Coordinate System

This was focused on heavily for ECE106, and also learned in MATH119.

See [[notes/Differentials#Differential Length Element|Differentials#Differential Length Element]]

See Coordinate Frame if you’re referring for robotics.

Cartesian Coordinate

Cartesian coordinates are defined by 3 vectors with directions given by π‘₯Μ‚, 𝑦̂, 𝑧̂.

In math, we use 𝑖̂, 𝑗̂, π‘˜Μ‚. 𝐴⃗ in terms of the coordinate system will be given as:

where is the distance you move in π‘₯Μ‚ direction, is the distance you move in 𝑦̂ direction and is the distance you move in 𝑧̂ direction. [[notes/Differentials#Differential Surface Elements|Differentials#Differential Surface Elements]]

Polar Coordinates

We have two vectors which define the polar coordinates, vector π‘ŸΜ‚ which changes the radius of the compass and vector which changes the angle . is perpendicular to (and is thus, orthogonal) and by conventions changes the angle counter-clockwise. is called the azimuthal vector.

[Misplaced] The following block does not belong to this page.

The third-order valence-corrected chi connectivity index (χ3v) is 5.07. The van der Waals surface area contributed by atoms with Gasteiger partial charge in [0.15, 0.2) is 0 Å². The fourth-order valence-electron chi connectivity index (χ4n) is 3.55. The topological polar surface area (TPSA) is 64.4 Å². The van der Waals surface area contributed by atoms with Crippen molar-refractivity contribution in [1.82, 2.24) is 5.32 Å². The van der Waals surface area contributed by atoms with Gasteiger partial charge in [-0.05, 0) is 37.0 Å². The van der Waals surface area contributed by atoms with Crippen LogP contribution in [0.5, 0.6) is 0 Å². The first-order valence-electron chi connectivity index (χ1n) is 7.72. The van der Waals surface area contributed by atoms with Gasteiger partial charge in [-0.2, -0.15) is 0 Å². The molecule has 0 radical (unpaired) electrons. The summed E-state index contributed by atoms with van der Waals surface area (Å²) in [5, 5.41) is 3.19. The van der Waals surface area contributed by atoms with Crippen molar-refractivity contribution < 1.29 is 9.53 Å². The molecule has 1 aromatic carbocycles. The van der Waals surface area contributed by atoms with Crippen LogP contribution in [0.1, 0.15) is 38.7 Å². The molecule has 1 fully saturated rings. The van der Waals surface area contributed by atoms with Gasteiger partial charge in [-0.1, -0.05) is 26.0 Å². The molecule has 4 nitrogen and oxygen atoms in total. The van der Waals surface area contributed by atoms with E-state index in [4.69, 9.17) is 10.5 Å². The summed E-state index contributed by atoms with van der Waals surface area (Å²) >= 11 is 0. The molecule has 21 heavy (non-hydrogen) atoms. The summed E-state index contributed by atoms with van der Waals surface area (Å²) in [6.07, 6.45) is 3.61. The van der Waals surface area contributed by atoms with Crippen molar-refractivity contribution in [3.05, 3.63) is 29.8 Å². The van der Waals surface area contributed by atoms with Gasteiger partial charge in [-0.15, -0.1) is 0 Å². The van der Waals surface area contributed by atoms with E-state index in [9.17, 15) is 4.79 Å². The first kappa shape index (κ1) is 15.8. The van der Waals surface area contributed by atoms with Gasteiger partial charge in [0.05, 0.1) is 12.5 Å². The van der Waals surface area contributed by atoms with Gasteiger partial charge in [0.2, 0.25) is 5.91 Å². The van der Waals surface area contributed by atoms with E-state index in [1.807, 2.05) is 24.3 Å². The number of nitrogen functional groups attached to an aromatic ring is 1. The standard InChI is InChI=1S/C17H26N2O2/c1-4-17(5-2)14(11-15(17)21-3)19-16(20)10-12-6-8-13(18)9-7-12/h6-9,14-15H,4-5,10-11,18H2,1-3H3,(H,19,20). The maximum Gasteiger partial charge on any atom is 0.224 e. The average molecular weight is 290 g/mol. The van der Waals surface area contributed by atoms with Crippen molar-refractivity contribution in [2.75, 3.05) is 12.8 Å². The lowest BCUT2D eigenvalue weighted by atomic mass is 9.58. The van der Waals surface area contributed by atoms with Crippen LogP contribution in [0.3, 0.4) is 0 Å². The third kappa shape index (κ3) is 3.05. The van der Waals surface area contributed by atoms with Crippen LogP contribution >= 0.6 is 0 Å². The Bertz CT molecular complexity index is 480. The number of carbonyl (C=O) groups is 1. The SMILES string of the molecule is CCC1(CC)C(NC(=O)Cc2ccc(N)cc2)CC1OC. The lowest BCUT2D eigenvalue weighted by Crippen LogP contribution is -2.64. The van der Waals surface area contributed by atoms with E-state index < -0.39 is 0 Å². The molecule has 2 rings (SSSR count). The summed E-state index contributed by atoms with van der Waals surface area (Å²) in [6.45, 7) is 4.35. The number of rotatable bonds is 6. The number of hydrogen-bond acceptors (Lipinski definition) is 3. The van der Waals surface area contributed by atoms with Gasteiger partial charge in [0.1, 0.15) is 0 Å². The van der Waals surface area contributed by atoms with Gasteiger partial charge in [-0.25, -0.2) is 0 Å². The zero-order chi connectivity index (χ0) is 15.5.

Intuition for Polar Coordinate

I get confused easily because there is an extra in for the differential area element, compared to cartesian coordinates which only has .

This is because the area, one of them is , and the arc is given by , NOT , is just an angle.

Cylindrical Coordinate

Cylindrical coordinates are basically polar coordinates in 3D.

We follow the left-hand rule and thus, π‘ŸΜ‚ is the first vector, βˆ…Μ‚ is the second vector and 𝑧̂ is the third vector.

Conversion from Cartesian to Polar Coordinates

We simply let

Spherical Coordinate

We will make the z-axis as a principle axis of symmetry. So the sphere will be symmetrically created around the z-axis. We introduce a new vector, πœƒΜ‚ which changes the angle of the line with respect to the z-axis. This vector is called the polar vector.

Understand the 3 differential elements, should be easy now


In spherical coordinates, r is the distance of the point from the origin. In cylindrical coordinates, it is the perpendicular distance of the point from the z-axis.